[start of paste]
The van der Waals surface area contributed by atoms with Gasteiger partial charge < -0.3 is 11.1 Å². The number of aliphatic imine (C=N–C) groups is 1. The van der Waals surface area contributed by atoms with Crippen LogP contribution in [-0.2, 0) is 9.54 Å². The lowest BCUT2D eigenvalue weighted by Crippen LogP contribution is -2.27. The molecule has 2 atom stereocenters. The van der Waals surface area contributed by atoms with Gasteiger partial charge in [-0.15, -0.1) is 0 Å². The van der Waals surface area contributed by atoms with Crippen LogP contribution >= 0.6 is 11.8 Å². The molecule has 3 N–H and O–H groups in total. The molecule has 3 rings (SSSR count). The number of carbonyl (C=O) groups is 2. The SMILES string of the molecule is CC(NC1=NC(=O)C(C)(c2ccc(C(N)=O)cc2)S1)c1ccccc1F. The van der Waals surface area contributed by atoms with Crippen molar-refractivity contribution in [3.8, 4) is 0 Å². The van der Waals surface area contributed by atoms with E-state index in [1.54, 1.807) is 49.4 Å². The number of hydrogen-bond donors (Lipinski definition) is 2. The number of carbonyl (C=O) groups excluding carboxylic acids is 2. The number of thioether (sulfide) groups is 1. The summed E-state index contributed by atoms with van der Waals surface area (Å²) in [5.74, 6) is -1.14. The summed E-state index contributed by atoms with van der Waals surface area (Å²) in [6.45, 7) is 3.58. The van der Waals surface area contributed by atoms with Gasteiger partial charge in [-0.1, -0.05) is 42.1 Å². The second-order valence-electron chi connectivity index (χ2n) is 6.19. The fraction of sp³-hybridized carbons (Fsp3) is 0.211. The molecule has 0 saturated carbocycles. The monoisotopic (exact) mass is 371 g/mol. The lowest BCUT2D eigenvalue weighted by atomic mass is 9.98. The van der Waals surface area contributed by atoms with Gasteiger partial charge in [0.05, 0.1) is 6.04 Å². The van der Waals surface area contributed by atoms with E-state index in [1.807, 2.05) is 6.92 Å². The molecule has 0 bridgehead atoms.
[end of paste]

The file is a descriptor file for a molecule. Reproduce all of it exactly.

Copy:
The van der Waals surface area contributed by atoms with Gasteiger partial charge < -0.3 is 11.1 Å². The number of aliphatic imine (C=N–C) groups is 1. The van der Waals surface area contributed by atoms with Crippen LogP contribution in [-0.2, 0) is 9.54 Å². The lowest BCUT2D eigenvalue weighted by Crippen LogP contribution is -2.27. The molecule has 2 atom stereocenters. The van der Waals surface area contributed by atoms with Gasteiger partial charge in [-0.15, -0.1) is 0 Å². The van der Waals surface area contributed by atoms with Crippen LogP contribution >= 0.6 is 11.8 Å². The molecule has 3 N–H and O–H groups in total. The molecule has 3 rings (SSSR count). The number of carbonyl (C=O) groups is 2. The SMILES string of the molecule is CC(NC1=NC(=O)C(C)(c2ccc(C(N)=O)cc2)S1)c1ccccc1F. The van der Waals surface area contributed by atoms with Crippen molar-refractivity contribution in [3.8, 4) is 0 Å². The van der Waals surface area contributed by atoms with E-state index in [1.54, 1.807) is 49.4 Å². The number of hydrogen-bond donors (Lipinski definition) is 2. The number of carbonyl (C=O) groups excluding carboxylic acids is 2. The number of thioether (sulfide) groups is 1. The summed E-state index contributed by atoms with van der Waals surface area (Å²) in [5.74, 6) is -1.14. The summed E-state index contributed by atoms with van der Waals surface area (Å²) in [6.45, 7) is 3.58. The van der Waals surface area contributed by atoms with Gasteiger partial charge in [-0.1, -0.05) is 42.1 Å². The second-order valence-electron chi connectivity index (χ2n) is 6.19. The fraction of sp³-hybridized carbons (Fsp3) is 0.211. The molecule has 0 saturated carbocycles. The monoisotopic (exact) mass is 371 g/mol. The lowest BCUT2D eigenvalue weighted by atomic mass is 9.98. The van der Waals surface area contributed by atoms with Gasteiger partial charge in [0.05, 0.1) is 6.04 Å². The van der Waals surface area contributed by atoms with E-state index in [1.807, 2.05) is 6.92 Å². The molecule has 0 bridgehead atoms.